Complying with the law while treating patients with special needs | aad.org
Complying with the law while treating patients with special needs

Answers in Practice

Rachna Chaudhari

Rachna Chaudhari is the AAD's practice management manager. Her column offers tips in response to common member questions.

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Dermatology practices are increasingly faced with complying with new or changing laws and regulations. It can be a constant challenge to follow these issues and ensure compliance. Some of the most common questions the Academy’s practice management staff receive involve how practices should comply with the complex rules regarding patients with special needs. Below are answers to some of the most commonly asked questions.

What laws should my practice be aware of regarding patients with special needs?

There are two laws that affect how your practice should treat patients with special needs: the Americans With Disabilities Act (ADA) and Title VI of the 1964 Civil Rights Act. The ADA is a federal law that prohibits discrimination on the basis of disability. A disability is defined as “a person who has a physical or mental impairment that substantially limits one or more major life activities, a person who has a history or record of such an impairment, or a person who is perceived by others as having such an impairment.” Thus, a dermatology practice cannot refuse to see a patient simply due to their disability if they accept any payment from Medicare or Medicaid.

Title VI of the 1964 Civil Rights Act, another federal law, prohibits discrimination based on national origin. The Department of Health and Human Services (HHS) has expanded this definition to include patients with limited English proficiency (LEP). Thus, providers who accept Medicare or Medicaid payments must abide by the regulations and provide translation services to LEP patients. However, if your practice only accepts Medicare Part B payment, you do not have to abide by this regulation.

What types of services should I offer to comply with the ADA?

The ADA requires practices to accommodate patients with disabilities — which includes not only providing interpreter services, if necessary, but providing patients with access to your physical office building. Analyze your office space to ensure that patients in wheelchairs are able to enter the premises through a ramp or wider doors. Restrooms should be equipped with handicapped stalls and handicapped parking spaces should be available. For a helpful checklist on how to comply with these standards, visit www.ada.gov/checkweb.htm.

In addition to ensuring that your physical practice space can accommodate patients with disabilities, you must insure that staff can communicate with the patient. It is the practice’s responsibility to provide interpreter services for the patient free of charge. Although the ADA does not provide specific guidance on interpreter services, physicians have been found legally liable in cases where they did not offer and pay for interpreter services for patients with hearing or speech disabilities. (To read about one such instance, visit www.ama-assn.org/amednews/2009/01/05/prca0105.htm.) HHS has stated that physicians can use a variety of tools at their disposal to communicate with disabled patients including using handwritten notes to communicate with deaf patients or using telephonic translation services. Medicare will not reimburse you for any interpreter services. However, some insurance contracts will reimburse for these services; investigate this option through each carrier. [pagebreak]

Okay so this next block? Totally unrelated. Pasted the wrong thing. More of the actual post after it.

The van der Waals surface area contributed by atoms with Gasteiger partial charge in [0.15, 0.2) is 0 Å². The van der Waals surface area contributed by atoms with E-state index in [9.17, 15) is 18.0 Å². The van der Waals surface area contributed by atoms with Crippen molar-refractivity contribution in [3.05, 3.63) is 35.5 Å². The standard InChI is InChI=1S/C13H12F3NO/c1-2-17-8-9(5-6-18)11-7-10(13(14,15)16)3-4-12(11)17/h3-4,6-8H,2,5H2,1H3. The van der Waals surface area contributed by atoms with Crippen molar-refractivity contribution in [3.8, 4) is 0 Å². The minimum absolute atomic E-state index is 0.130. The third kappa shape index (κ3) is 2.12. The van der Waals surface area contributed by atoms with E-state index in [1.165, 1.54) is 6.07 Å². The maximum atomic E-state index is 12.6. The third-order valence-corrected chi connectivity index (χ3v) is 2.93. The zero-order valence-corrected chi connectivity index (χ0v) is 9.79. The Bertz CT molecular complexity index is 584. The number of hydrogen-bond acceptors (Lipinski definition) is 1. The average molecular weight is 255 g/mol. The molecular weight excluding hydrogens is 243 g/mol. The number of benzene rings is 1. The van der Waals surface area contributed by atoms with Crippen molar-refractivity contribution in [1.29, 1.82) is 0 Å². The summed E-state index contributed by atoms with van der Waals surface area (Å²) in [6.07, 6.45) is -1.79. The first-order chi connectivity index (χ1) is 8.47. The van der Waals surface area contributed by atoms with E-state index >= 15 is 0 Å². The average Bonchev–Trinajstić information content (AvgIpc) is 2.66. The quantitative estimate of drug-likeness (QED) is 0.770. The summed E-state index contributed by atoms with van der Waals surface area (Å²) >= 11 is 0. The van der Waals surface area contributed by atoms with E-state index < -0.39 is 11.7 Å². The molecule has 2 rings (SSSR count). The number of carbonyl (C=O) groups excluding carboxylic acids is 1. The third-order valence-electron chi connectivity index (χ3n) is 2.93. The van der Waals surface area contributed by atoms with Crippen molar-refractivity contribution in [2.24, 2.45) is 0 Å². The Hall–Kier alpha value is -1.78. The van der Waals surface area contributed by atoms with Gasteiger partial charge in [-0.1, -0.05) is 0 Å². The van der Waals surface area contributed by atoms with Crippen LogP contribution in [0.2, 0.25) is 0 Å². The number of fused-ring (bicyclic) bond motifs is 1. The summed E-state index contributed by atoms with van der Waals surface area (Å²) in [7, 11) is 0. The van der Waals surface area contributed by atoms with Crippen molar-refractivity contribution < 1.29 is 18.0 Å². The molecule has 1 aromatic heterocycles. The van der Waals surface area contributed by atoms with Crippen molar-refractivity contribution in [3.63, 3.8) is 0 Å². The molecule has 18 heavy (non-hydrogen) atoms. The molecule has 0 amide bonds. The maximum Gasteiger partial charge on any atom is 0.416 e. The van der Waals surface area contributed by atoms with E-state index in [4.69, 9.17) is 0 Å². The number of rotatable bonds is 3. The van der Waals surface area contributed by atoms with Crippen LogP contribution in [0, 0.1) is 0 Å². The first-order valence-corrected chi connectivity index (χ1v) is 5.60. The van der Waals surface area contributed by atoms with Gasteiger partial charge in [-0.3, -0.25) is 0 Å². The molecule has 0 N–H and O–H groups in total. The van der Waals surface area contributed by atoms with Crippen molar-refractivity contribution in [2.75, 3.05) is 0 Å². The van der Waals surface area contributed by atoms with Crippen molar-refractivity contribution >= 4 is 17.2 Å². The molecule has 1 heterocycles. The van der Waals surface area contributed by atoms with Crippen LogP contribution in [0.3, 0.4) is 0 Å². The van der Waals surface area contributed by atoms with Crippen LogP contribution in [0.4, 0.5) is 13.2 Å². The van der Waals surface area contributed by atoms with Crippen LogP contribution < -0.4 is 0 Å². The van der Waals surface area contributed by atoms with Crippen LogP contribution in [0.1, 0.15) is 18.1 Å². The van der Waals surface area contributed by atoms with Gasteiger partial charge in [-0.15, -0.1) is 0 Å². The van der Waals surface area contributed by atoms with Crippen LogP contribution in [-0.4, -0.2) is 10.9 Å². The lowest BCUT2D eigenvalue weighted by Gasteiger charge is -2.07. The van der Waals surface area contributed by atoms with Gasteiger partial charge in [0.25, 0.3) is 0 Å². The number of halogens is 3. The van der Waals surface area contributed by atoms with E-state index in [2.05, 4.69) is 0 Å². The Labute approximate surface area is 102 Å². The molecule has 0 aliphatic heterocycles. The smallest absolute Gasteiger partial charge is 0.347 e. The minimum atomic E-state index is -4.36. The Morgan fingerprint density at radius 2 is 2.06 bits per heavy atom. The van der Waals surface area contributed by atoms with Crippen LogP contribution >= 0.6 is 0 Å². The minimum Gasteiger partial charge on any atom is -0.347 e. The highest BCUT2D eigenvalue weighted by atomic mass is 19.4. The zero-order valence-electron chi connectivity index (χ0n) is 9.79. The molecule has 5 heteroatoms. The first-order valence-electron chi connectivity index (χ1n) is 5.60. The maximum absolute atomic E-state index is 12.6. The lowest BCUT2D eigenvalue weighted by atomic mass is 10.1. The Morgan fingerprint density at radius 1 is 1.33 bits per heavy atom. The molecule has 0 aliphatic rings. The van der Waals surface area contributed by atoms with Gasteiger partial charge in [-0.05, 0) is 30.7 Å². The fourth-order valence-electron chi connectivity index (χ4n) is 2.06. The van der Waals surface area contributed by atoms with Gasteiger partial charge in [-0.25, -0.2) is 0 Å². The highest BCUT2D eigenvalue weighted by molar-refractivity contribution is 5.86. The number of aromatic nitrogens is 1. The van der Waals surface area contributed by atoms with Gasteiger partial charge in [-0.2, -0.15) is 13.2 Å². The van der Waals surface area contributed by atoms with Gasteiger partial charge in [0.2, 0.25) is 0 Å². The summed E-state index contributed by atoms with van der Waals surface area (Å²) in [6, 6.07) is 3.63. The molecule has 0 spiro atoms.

Is my practice required to offer interpreter services to limited English proficiency patients?

Your practice is expected to voluntarily comply and offer interpretive services to LEP patients. HHS understands that small practices may not have the resources of larger hospital-based systems and therefore allows greater flexibility in their compliance. The agency states “there is no one size fits all’ solution for Title VI compliance with respect to LEP persons, and what constitutes reasonable steps’ for large providers may not be reasonable where small providers are concerned.” However, practices are expected to provide vital documents such as consent forms or treatment authorization forms in a manner in which patients can fully understand what they are authorizing. Providers can use patients’ family members to aid with translation services as well. However, if the patient is unable to abide by this request, the practice must determine a viable solution at no charge to the patient.

Can the practice collect any additional fees from the patient if the charges for the interpreter services are more than the charges for the visit?

No, the practice cannot collect any additional fees from the patient. Unfortunately, if the cost of the interpreter services is more than the charges for the visit itself, the provider has no recourse for collecting additional payment. Additionally, the provider cannot dismiss the patient from their practice for this reason. Neither Title VI nor the ADA allow practices to dismiss patients on the basis of their disability or limited language proficiency.


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If your practice requires help with translating patient authorization forms, Google offers free document translation at http://translate.google.com/. (It is a good idea to have translated documents reviewed by a native speaker if possible before using them with the general public to avoid embarrassing errors.) You can also contact your malpractice carrier as they may have these forms available in various languages. Your practice can also obtain a selection of the AAD’s pamphlets in Spanish at www.aad.org/store/patient-education/pamphlets/.



 

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